Kevin Hand
Princeton University Press
2020 | 281pp | £22
ISBN 9780691179513

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An image showing the book cover of alien oceans

Growing up as a science and science fiction enthusiast in the 1960s, I eagerly devoured the tales of techno-optimism from writers such as Arthur C Clarke. They pictured a near future where a united humanity had reached out beyond our planet’s surface to explore and live within both the ocean depths of Earth and on our solar family’s other, mostly barren worlds.

Well, we now know that in a fragmented post-cold-war world it didn’t turn out quite like that – but in corners of the science and aerospace communities, the essence of that dream persisted. This new book by Kevin Hand, a scientist at Nasa’s Jet Propulsion Laboratory in the US, explores the search for unusual ecosystems – in the depths of our own oceans and much further afield.

The discovery of deep-sea hydrothermal vents powering – effectively self-contained – oases of life has had a profound impact on ecology, dramatically extending our vision of the possible when looking for life elsewhere in the solar system. That there might be oceans on other planets or moons within our reach was firmly in the realm of science fiction until mounting evidence from deep-space probes to the outer planets made the idea tenable to the science community.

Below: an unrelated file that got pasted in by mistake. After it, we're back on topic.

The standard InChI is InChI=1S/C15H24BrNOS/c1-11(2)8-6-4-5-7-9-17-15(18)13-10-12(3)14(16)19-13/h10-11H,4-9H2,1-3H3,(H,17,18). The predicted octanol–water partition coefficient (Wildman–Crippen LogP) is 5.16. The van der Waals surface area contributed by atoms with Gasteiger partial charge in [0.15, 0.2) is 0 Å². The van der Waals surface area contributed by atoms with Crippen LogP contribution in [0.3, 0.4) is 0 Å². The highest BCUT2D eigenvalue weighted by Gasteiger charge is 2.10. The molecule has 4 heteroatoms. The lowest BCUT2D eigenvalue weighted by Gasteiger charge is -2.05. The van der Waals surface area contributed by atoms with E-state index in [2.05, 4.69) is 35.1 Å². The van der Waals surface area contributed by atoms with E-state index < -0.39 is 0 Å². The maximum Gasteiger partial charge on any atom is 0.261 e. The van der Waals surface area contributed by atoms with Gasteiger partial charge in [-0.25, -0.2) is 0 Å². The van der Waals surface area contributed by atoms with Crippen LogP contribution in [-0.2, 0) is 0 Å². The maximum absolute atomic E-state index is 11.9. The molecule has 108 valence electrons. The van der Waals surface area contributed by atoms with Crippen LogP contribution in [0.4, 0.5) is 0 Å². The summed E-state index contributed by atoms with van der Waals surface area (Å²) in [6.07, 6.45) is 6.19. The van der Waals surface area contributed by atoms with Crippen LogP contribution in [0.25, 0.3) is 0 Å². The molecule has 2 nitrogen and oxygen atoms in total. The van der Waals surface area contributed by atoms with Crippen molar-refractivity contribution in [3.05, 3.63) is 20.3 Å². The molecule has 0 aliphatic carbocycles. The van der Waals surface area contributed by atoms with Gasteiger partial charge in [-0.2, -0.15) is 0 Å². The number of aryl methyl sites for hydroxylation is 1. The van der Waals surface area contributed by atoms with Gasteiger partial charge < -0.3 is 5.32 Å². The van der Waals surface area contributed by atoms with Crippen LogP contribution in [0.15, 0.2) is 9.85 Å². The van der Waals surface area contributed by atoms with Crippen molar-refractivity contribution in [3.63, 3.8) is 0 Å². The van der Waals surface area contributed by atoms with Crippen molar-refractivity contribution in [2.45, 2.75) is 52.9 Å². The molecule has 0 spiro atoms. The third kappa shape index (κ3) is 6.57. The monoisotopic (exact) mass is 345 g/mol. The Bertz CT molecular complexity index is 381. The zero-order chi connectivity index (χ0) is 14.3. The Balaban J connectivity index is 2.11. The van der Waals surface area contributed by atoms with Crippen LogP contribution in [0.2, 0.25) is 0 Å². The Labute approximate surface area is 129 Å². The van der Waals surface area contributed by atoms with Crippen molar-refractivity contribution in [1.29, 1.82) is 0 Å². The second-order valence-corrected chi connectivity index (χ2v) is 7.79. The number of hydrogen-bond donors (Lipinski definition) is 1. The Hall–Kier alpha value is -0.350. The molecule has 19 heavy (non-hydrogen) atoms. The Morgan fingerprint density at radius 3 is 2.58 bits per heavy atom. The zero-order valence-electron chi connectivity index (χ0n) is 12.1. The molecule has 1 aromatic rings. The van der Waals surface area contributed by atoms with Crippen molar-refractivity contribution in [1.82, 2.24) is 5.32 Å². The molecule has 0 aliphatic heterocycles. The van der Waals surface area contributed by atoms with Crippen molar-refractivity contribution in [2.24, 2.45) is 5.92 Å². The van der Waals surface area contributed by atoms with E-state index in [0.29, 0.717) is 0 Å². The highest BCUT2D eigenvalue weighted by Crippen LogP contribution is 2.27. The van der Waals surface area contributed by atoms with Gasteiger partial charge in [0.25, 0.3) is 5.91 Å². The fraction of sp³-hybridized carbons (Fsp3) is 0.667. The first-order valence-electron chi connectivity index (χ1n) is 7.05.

In this engaging and stylish account, Hand builds the story of these discoveries alongside his own career, during which he studied both earth-bound oceans and conducted remote investigation of far more distant ones on Saturn’s and Jupiter’s ice-wrapped moons. Starting with the basics of spectroscopy and the periodic table, he carefully introduces readers to the tools and knowledge they need to understand the complex interface between physics, chemistry and biology – the triumvirate of sciences that may one day lead us to the discovery of life on one or more of these exotic worlds. Will it be Enceladus? Europa? Titan? Time will tell.

Inevitably, this book is a snapshot in our growing, evolving knowledge. More research is planned, and will hopefully be funded and carried out. As it stands, Alien Oceans represents an excellent introduction to the search for life in a newly defined zone of possibility – the ‘new Goldilocks’ zone, as the author puts it. It is a good rendering of how scientific research in extreme environments is carried out, including examples of things that can go badly wrong, and comes across to the reader as the work of someone with a real enthusiasm for his subject. I very much hope that Hand will be our guide on future journeys.